Venezuelan Exiles Ask Mike Pence to Lobby for Political Refugees

DORAL, FL - AUGUST 23: Vice President Mike Pence speaks about the ongoing crisis in Venez
Joe Raedle/Getty Images

Venezuelan exiles in Miami have urged Vice President Mike Pence to lobby the administration to provide migratory permits to Venezuelans fleeing their country in fear of political persecution.

The Organization of Persecuted Venezuelan Politicians (VEPPEX) sent a letter to Pence on Wednesday asking for “urgent migratory relief” to politically persecuted Venezuelans, as well as additional sanctions against socialist dictator Nicolás Maduro and members of the country’s opposition “financed by the regime’s collaborators.”

Jose Antonio Colina, president of VEPPEX, also warned that, should the U.S. reject Venezuelan asylum applications and be deported to their home country, they would effectively face a “death sentence” at the hands of the regime.

VEPPEX sent the letter hours before Pence addressed a crowd of Venezuelans at a church in the city Doral, South Florida, to discuss the ongoing political and humanitarian in the Latin American country. During the speech, he also hinted further sanctions against the Maduro regime.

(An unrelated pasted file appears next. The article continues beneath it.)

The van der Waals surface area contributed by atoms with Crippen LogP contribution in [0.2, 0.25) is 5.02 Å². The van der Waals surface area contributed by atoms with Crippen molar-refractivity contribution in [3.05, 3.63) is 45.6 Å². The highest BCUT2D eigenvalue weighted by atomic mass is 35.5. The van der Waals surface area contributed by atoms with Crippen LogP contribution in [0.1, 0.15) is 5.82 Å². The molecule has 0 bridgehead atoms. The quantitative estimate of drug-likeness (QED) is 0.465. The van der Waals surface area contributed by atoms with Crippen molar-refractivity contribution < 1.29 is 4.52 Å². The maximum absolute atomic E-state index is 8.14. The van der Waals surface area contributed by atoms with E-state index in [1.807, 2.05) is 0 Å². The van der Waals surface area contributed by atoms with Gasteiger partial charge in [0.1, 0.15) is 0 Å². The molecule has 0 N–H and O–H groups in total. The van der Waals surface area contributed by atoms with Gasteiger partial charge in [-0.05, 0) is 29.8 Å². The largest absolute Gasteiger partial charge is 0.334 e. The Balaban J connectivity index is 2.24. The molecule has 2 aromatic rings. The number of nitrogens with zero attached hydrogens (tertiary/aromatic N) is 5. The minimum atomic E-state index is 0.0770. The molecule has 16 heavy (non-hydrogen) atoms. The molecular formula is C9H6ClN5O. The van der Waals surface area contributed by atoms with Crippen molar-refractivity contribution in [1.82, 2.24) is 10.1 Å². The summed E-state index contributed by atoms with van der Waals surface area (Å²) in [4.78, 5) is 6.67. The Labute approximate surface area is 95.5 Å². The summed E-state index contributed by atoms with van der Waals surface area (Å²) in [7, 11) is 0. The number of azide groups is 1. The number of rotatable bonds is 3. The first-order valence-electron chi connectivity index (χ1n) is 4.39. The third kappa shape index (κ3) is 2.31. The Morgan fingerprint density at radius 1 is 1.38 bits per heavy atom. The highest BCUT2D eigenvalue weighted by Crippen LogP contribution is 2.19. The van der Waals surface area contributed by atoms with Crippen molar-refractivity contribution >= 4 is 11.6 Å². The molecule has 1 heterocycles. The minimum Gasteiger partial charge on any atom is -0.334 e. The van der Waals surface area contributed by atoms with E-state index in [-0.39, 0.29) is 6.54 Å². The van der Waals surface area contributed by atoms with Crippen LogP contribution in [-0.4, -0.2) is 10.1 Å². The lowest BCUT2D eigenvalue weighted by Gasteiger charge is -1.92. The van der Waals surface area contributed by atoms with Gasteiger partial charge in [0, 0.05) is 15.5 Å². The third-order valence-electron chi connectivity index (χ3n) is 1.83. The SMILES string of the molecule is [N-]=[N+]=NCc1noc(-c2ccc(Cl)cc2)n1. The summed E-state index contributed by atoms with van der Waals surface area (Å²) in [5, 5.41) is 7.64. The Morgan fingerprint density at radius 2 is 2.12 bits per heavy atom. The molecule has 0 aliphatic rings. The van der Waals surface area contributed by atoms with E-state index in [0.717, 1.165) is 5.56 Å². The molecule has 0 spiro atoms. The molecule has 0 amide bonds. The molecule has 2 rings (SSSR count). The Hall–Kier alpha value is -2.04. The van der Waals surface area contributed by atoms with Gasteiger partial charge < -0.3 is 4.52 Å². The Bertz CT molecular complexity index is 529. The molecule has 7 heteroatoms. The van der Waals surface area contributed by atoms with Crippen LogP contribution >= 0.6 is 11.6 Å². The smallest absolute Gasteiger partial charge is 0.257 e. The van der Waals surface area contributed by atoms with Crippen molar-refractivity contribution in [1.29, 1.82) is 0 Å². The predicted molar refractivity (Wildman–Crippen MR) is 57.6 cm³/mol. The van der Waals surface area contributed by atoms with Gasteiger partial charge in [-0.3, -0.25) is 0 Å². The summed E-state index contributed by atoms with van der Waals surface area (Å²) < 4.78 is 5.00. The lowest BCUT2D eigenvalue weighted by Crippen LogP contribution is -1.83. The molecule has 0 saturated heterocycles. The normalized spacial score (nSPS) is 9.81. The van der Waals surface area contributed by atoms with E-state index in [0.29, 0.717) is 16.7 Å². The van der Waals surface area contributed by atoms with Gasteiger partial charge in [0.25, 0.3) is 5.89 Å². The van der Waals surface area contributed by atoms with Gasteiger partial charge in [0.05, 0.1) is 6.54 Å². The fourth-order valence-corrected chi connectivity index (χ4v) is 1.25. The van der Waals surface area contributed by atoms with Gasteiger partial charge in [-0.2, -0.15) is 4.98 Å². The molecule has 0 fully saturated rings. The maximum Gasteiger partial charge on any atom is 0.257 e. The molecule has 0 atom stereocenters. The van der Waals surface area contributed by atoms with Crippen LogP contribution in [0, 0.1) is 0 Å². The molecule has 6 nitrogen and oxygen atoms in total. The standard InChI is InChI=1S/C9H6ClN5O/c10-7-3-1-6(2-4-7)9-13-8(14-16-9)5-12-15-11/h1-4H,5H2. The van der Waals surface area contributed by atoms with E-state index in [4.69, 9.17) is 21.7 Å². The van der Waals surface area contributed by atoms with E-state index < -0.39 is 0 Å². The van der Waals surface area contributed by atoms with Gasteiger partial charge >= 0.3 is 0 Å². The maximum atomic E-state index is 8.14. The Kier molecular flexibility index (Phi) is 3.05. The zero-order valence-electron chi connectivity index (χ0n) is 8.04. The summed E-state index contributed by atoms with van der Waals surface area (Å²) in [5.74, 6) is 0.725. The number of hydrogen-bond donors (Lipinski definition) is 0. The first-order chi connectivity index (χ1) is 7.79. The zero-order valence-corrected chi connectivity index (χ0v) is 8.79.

“Our resolve is unwavering; our conviction is clear” Pence declared. “You may be assured: Under the leadership of President Donald Trump, the United States of America will continue to bring the full measure of American economic and diplomatic power to bear until democracy is restored in Venezuela.”

“We hear you, we stand with you. We will not stand by as Venezuela crumbles,” he added.

Following Maduro’s decision to create an illegal alternate legislature, the “national constituent assembly” (ANC), designed to consolidate his authority, the Trump administration placed personal sanctions on Maduro as well as similar measures were taken against 13 senior Venezuelan officials on grounds of human rights abuses, corruption, and undermining democracy.

The crisis in Venezuela has now reached a breaking point, with millions of people living in abject poverty as a result of skyrocketing rates of inflation that have left the country with chronic shortages of food, medicine, electricity, and sanitary products.

Pence’s speech followed the completion of his tour around Latin America, visiting countries including Colombia, Argentina, Chile, and Panama to discuss the region’s response to the crisis.

His words also echo those of President Trump, who previously suggested that he was considering a military solution to the crisis.

“Venezuela is a mess, it is very dangerous mess, and a very sad situation,” Trump told reporters. “We have many options for Venezuela, I’m not ruling out military options.”

However, Pence chose to downplay these remarks, stating, “While President Trump has said that ‘We have many options for Venezuela,’ we remain confident that working with all of our allies across Latin America, we can achieve a peaceable solution to the crisis facing the Venezuelan people.”

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